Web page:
Furthermore, section 39 of the CFRN 1999 (as amended) established the freedom of expression. It in simple terms states that we are all entitled to hold our different opinions as human beings and equally free to express the said opinions. Even though some may want to argue that section 45 of the same Constitution placed limitations on how the freedom should be expressed, and that the attire worn by the veteran actor was an expression by conduct, it is important to note that the ornament was just a fashion design and the veteran actor was not caught inciting the public or campaigning for secession.  In fact he was sharing loaves of bread to the less privileged which is a charity work and should be commended. 


It is my humble opinion that the veteran actor should proceed to our courts to enforce his Fundamental Human Rights, that was blatantly breached by the wrongful arrest by the Nigerian Army. see Section 46(1)  of the CFRN (1999) as amended with particular reference to the words,  "has been, is being or likely to be breached "for proper clarification for the unlawful arrest and detention, which contravened his right to freedom of movement for the said period of time he was in the military custody.

The Late Honourable Justice Idris Legbo Kutigi, the Chief Justice of Nigeria, as he then was, propounded the Fundamental Human Rights Enforcement Procedure Rules 2009 which he gave equal force as the CFRN. A clear view at the preamble has a lot to say about the frep Rules.  Therefore any person who alleges that his/her fundamental Human Rights was breached  (has a cause of action) can come under the rules and relying majorly on Order 2 rule 1 can establish his or her claim.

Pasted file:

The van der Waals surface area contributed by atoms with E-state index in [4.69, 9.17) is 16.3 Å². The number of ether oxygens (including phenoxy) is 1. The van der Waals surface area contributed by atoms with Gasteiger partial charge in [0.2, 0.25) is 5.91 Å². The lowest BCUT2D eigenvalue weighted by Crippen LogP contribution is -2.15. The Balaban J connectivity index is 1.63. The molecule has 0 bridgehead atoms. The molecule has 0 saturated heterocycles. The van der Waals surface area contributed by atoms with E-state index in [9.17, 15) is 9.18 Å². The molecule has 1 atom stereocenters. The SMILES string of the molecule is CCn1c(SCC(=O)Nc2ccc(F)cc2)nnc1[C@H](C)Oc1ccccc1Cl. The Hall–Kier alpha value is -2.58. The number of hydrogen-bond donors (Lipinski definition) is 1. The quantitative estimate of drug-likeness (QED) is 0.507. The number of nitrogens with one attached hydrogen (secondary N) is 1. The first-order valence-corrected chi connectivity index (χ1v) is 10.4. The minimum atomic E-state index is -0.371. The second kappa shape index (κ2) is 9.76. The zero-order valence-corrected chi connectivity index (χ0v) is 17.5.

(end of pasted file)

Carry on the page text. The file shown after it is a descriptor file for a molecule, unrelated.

Whether the veteran actor committed any offence known to Law?

It is my humble view that the veteran actor did not commit any offence known to law, see section 36(12) CFRN 1999 ( as amended) by merely putting on an apparel with different shades of colour and a symbol of the rising sun. Let's assume that some persons might argue from the angle of section 5 of the of the Terrorism Prevention (Amendment) act 2013 that the attire of the veteran actor was indirectly inciting the support of a terrorist organisation, the actor or his advocates on the other hand can argue that the cloth was worn with no intention of doing such. In that section the use of the word "knowingly " implies that the offender must be aware of what he intends doing.  

Furthermore, should some persons equally want to argue that the ignorance of the law is not an excuse as enshrined in section 22 of the criminal code Act, lest not forget the other angel of the same provisions which make the offender liable if he has knowledge of the particular law as  knowledge is declared to be an element of the offence.

In summary, the actor can solely rely on the provisions of section 39 of the CFRN to assert that he merely liked the shades of colour and the inscription of the rising sun he was putting on, and as a fashionista he decided to showcase his fashion taste  to the public.

Many thanks to a renowned Nigerian lawyer and a Senior Advocate in the person of Chief Mike Ozhekome for his timeous  intervention and his activism in seeing that the embattled veteran actor was released from DSS custody. 

On this note I wish to drop my pen here.

Thanks for reading. 

@ sir_nnebedum_official

©️ Vincent Nnebedum Esq.

Post a Comment

Previous Post Next Post